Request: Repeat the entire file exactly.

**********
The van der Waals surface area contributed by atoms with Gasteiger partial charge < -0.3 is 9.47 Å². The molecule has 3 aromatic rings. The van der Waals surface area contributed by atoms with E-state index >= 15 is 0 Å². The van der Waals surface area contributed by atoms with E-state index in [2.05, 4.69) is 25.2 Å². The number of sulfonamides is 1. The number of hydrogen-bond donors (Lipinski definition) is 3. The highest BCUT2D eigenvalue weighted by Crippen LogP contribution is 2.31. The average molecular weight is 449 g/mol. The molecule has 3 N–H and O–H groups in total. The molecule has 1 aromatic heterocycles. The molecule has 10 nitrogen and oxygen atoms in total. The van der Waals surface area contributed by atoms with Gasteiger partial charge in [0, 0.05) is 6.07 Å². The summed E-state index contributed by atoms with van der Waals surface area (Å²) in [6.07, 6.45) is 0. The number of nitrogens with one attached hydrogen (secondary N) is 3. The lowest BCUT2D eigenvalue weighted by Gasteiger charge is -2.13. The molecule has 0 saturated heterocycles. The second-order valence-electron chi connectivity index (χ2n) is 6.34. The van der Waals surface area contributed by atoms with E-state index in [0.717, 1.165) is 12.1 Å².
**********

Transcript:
The van der Waals surface area contributed by atoms with Gasteiger partial charge < -0.3 is 9.47 Å². The molecule has 3 aromatic rings. The van der Waals surface area contributed by atoms with E-state index >= 15 is 0 Å². The van der Waals surface area contributed by atoms with E-state index in [2.05, 4.69) is 25.2 Å². The number of sulfonamides is 1. The number of hydrogen-bond donors (Lipinski definition) is 3. The highest BCUT2D eigenvalue weighted by Crippen LogP contribution is 2.31. The average molecular weight is 449 g/mol. The molecule has 3 N–H and O–H groups in total. The molecule has 1 aromatic heterocycles. The molecule has 10 nitrogen and oxygen atoms in total. The van der Waals surface area contributed by atoms with Gasteiger partial charge in [0, 0.05) is 6.07 Å². The summed E-state index contributed by atoms with van der Waals surface area (Å²) in [6.07, 6.45) is 0. The number of nitrogens with one attached hydrogen (secondary N) is 3. The lowest BCUT2D eigenvalue weighted by Gasteiger charge is -2.13. The molecule has 0 saturated heterocycles. The second-order valence-electron chi connectivity index (χ2n) is 6.34. The van der Waals surface area contributed by atoms with E-state index in [0.717, 1.165) is 12.1 Å².